The GCC region is investing more than $210bn in major construction projects, mostly in preparations for the FIFA World Cup 2022 in Qatar and the World Expo 2020 in Dubai, said HE the Minister of Energy and Industry, Dr Mohamed bin Saleh al-Sada. This also includes more than $120bn for transportation construction such as roads and bridges.
Massive infrastructure projects, specifically those related to Qatar's hosting of the World Cup 2022 will drive the growth of the region's cement industry, al-Sada said.
"The massive infrastructure development planned for the legacy sporting event of the 2022 FIFA World Cup is expected to position the State of Qatar as the powerhouse that will drive the growth of the region's cement industry, as well as the construction industry, in general," the minister said.
"In fact, the construction industry in the Middle East, particularly the GCC (Gulf Cooperation Council), is expected to witness the fastest growth in the period between 2016 and 2020, thanks to the huge infrastructure investment by Qatar, the UAE, Saudi Arabia, among other countries and two major global events to be hosted in the coming decades, Dubai's Expo 2020 and the FIFA World Cup in 2022," al-Sada said.
Citing a report from the Global Construction Outlook 2020, al-Sada said rapid construction activities "would constitute the driving force" that would boost the share of emerging markets to 52.8% of the global output in 2015 and to 56% by 2020.
The report also expects construction industries in emerging markets to expand to an average of 5.3% annually between 2016 and 2020, compared to only 2.2% a year expected for advanced economies during the same period, the Minister further said.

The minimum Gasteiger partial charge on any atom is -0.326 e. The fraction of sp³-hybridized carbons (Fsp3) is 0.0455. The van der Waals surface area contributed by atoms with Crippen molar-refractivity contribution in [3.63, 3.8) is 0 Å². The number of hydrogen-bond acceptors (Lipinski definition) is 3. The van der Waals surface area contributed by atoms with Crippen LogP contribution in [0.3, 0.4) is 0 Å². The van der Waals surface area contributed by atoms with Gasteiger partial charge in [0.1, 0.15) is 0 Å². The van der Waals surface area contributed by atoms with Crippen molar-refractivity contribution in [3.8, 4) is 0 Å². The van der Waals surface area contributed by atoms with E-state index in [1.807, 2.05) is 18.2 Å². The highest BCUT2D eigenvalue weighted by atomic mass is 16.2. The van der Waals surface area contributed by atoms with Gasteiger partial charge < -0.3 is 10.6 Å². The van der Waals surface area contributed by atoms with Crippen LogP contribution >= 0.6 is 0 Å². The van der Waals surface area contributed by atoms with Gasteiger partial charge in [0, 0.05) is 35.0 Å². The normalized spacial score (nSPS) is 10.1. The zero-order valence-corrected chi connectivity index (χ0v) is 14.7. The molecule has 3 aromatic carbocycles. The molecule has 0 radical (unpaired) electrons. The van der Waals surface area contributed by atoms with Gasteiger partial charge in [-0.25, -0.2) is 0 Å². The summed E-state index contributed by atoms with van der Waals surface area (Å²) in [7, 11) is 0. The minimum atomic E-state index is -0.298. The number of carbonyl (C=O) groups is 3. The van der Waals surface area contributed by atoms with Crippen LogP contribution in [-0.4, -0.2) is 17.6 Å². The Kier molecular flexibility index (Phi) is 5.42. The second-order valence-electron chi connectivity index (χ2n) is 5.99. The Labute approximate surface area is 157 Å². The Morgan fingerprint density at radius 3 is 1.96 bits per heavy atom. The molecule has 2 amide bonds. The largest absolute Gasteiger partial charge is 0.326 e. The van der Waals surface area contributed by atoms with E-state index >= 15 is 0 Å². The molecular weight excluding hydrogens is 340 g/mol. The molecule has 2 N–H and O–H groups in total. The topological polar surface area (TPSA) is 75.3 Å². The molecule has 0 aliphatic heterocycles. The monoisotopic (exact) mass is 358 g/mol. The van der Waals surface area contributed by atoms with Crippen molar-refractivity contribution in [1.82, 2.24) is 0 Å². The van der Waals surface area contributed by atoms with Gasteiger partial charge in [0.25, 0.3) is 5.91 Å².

"The global construction industry has regained growth momentum, with the pace of expansion accelerating from an annual average of 2.7% a year in real terms in 2011-2013 to 3.1% in 2014. Timetric's CIC forecasts a further rise to 3.8% in 2015, and then an average annual increase of 3.9% over 2016-2020," the report said.
It added, "The construction industries in the Middle East and Africa region are predicted to be the fastest growing in 2016-2020, overtaking the Asia-Pacific region. This reflects the huge investment in infrastructure and buildings that is taking place in Qatar, Saudi Arabia and the UAE."
Al-Sada also said the staging of the two-day cement forum comes in the wake of the recent drop in oil prices, prompting many global industries and businesses to realign their finances.
"However, leaders in the cement industry expect a favorable environment for their businesses, varying from neutral to positive. But the price of oil is not the only factor to influence the development of this industry.
"Cheaper oil has added pressure on foreign exchange markets, which has impacted both exporters and importers. Fiscal policy is certainly another factor to consider during such times as countries benefiting from cheaper oil decide whether to increase expenditure or to give priority to repaying debts," he added.